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In last three years the world experienced three huge disasters. The first, in January 2010, was a strong earthquake in Haiti which caused the death of about 250 thousand people. In March 2011 an especially strong earthquake hit the shores of Japan and caused a Tsunami wave, which climbed at its peak to the height of 38 meters. The earthquake itself did not cause damage or casualties in Japan due to the amazing early preparation of the Japanese, but the Tsunami caused 19,000 dead and large scale damage. The same wave caused also the melting of the nuclear reactor in Fukushima, along with an extensive and severe radioactive leakage. The third disaster, in October-November 2012, was the hurricane “Sandy”, also called “Frankenstorm”, which hit the eastern coast of USA causing large floods and enormous infrastructure damages.
The social media was the common factor in all tree events, in which an extensive use of communication was made by the victims and the needing ones, for contact with their family and friends and with the rescue forces and authorities. While communication infrastructures were collapsing, due to physical damages or congestion of calls, the internet proved itself as a surviving infrastructure. Also in Israel, during “Pillar of Defense” action, after rockets were shot in the direction of Tel Aviv, it was not possible to make calls by most of the cellular networks, but the internet went on functioning.
It is important to note that in each mobile phone, and in particular Smartphone, there are actually two communication channels. The first is the Voice channel for normal calls and SMS messages. The other one is the Data (or G3), which is used for browsing the internet, and make Skype calls or messages via WhatsApp. The “Voice” technology is an old one and on its way to become obsolete, and the communication companies understand that they are going to earn most of their money from the Data channel, and therefore they invest in it more and more. In 13.3.2013 the consulting and strategy company Chetan Sharma published a report stating that already in the 4th Quarter of 2013 the communication income from Data will exceed the income from Voice (this is a continuous worldwide trend since the appearance of Smartphones. )
The three disasters showed the world that the Data technology has become the almost exclusive communication channel, that goes on functioning and can be used in all situations.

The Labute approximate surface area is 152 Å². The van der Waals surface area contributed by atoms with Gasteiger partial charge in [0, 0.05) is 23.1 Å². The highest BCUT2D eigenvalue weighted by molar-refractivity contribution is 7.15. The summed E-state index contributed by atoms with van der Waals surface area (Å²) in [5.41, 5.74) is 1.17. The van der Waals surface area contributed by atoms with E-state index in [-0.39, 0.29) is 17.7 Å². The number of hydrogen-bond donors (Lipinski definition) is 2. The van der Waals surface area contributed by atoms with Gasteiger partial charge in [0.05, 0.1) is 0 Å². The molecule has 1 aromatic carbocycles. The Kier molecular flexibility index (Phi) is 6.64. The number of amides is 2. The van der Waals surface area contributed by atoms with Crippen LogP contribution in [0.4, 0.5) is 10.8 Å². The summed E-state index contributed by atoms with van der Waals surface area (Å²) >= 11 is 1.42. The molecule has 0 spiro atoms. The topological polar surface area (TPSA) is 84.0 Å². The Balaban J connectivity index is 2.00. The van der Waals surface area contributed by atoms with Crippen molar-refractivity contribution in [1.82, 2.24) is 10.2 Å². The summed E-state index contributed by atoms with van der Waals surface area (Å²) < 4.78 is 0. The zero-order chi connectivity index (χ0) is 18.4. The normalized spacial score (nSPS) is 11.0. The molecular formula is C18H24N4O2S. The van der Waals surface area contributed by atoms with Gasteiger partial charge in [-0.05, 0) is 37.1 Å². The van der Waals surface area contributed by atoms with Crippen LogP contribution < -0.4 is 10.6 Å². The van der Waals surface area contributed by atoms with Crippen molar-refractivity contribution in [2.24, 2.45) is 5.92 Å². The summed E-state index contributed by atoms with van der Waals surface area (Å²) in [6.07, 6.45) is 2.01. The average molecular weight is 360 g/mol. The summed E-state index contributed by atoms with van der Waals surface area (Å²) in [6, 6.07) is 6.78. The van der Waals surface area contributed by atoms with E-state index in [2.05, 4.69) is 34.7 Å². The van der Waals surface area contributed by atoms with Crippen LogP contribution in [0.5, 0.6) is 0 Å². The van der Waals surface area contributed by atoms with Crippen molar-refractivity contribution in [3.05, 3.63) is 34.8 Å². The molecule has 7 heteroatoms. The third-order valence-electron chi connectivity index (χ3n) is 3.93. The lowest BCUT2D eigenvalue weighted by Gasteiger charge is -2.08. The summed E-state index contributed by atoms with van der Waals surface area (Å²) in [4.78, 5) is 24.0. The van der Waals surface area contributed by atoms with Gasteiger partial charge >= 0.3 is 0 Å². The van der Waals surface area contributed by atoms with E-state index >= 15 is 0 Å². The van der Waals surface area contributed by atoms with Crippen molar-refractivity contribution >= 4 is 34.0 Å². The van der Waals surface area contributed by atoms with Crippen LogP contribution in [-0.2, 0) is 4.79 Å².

So it happened that in the last three years more and more rescue and first responder organizations have integrated in their systems also the use of social media in order to broadcast information to the public, and mainly for receiving information from them. The American Red Cross even established the first operations room of its kind for surveillance, monitoring and real time analysis of emergency events at the social media. The New York Fire Department earned much credit after “Sandy’, due to their intensive use of Twitter during the event, for dispatching information and providing answers to the many citizens in need.
But still, all over the world, the citizens and also the first responders are used that in order to report about an event a phone number needs to be called, be it 100 in Israel or 911 in the USA. The problem arises when the (voice) lines collapse and it is not possible to call. So how are the citizens expected to call and deliver their messages?
The above is demonstrated well in the following tweet of FDNY, where they ask the citizens to stop publish distress calls by Twitter and to call the telephone emergency center:
In order to solve this problem, the authorities in USA and in Japan are working on a development that will replace the need for dialing.
Already during 2013, Americans will be able to send text messages (SMS) to the 911 center. This solution is intended for people who are in danger and who may be even more endangered by dialing. In any case the American authorities emphasize that in case of emergency, a telephone call to the 911 center has to be made. On the other hand, in Japan they took the response one step further and are developing the possibility for citizens to send emergency messages via the social networks, such as Twitter. This need arose following the disaster that hit the country in 2011 in which many citizens could not get in contact with their emergency center (119). There are still many problems and challenges the Japanese developers have to cope with, like false calls, prevention of duplications, and even practical jokes.
There are three actors in the emergency activity in social networks– the companies managing the networks, like Facebook and Twitter, who invest in their upgrade and adapting to the emergency needs; emergency authorities trying to develop systems and methods of usage of the social media during normal situation and emergency; and – the citizens who make constant and continuous use of the networks and who have discovered their power and great capabilities in emergency situations. By the way, the use of social networks in Israel is just at its infancy, as well as the public awareness of their usability during emergencies. In any case, it is recommended to follow and read the pages of the Israeli emergency authorities, like the Home Front Command and Police, providing lifesaving information during emergency situations.
Let us not know of any disasters.
By Tomer Simon, MPH
Disaster and emergency preparedness expert
The Israeli website for disaster and emergency preparedness